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Trump Lands in Britain, Where the Queen and Protesters Await

Donald Trump landed in Britain on Thursday for an official visit that will involve a meeting with the prime minister, tea with the queen and the prospect of thousands of protesters who have vowed to dog him throughout his tour of the country.

The four-day trip is not a state visit, which entails a level of pomp and circumstance, including an open-top carriage ride with Queen Elizabeth II and a lavish dinner at Buckingham Palace, that Trump would no doubt enjoy. Although the British government has extended an invitation to Trump for a state visit, no date for it has been scheduled, reportedly because of the outrage it has stirred up among many residents and politicians from all parties.

Trump arrived Thursday afternoon at Stansted Airport, outside London, after attending the NATO summit in Brussels. His official schedule calls for him to meet the U.S. ambassador, then journey to Blenheim Palace, Winston Churchill’s ancestral home near Oxford, for dinner with Prime Minister Theresa May.

He is to have tea with the queen at Windsor Castle on Friday, hold a tete-a-tete with May at the prime minister’s official country home, Chequers, and then depart for Scotland, apparently to play golf at the Trump resort in Turnberry. Except for the meeting with the U.S. ambassador, all the events are safely outside London, where the biggest shows of opposition against him are expected, including a giant balloon depicting Trump as a diapered baby.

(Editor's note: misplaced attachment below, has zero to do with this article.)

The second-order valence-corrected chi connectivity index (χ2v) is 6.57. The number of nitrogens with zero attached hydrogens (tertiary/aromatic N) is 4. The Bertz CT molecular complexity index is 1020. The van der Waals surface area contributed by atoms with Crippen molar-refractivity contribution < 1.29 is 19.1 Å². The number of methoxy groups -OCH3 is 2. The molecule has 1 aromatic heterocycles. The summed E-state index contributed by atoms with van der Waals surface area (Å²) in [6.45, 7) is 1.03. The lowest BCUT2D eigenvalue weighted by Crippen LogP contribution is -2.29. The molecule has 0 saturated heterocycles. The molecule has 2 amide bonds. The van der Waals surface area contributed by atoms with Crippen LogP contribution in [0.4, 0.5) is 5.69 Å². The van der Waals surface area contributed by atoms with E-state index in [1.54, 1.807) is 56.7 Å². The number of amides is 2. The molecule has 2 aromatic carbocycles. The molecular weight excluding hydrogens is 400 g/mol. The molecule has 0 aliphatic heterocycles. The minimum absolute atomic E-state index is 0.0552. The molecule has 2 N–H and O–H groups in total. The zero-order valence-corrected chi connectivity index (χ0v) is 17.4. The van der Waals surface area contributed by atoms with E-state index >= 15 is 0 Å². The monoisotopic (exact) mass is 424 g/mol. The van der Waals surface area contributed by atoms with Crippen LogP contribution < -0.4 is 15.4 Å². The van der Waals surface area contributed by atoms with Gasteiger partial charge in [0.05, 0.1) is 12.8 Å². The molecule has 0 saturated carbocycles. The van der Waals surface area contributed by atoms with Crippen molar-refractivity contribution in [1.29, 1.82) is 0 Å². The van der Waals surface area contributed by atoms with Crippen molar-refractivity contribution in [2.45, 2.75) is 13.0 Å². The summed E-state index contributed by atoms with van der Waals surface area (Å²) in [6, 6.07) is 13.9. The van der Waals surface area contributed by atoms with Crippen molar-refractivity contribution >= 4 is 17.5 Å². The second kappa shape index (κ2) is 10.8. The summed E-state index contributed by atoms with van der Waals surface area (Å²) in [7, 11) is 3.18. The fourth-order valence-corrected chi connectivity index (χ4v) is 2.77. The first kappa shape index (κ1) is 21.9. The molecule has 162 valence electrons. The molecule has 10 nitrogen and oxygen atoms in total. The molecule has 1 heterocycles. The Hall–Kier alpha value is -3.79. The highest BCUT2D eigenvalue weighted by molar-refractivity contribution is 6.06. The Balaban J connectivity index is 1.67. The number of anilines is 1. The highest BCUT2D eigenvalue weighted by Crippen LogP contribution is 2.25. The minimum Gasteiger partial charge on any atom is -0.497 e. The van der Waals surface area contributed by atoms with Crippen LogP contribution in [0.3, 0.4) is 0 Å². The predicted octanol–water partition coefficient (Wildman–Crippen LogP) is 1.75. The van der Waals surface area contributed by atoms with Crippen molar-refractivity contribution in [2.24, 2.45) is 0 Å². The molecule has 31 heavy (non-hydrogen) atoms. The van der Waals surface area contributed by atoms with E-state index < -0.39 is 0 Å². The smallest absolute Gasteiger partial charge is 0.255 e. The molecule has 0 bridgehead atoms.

Before departing from Brussels, Trump said he was “fine” with protesters and contended that “I think they like me a lot in the U.K. I think they agree with me on immigration….I think that’s why Brexit happened.”

On Thursday morning, members of Parliament grilled the government minister in charge of policing over the costs of providing security for Trump in a time of deep public-spending cutbacks.

“I love America, and Americans, too. My grandfather was a GI in the Second World War,” Stephen Doughty, a Labour Party lawmaker, told the House of Commons. “This president who is coming is racist, divisive, sexist, and if we weren’t rolling out the red carpet for him in so many locations, they wouldn’t have the costs and pressures that we have on the police.”

Doughty noted that Trump had approvingly re-tweeted inflammatory videos by a leader of Britain’s far-right movement, which drew condemnation from across the political spectrum.

Home Office Minister Nick Hurd said the security measures taken during Trump’s visit were proportionate for a U.S. president. “He’s the democratically elected [leader] of our most important ally, and it’s our responsibility to make sure that this significant and historical visit is policed in the most professional way,” Hurd said.

Trump’s visit comes at a sensitive time for Britain, which is grappling with its negotiations over withdrawing from the European Union. The government is expected to issue a white paper Thursday setting out its vision for the U.K.’s relationship with the EU post-Brexit.

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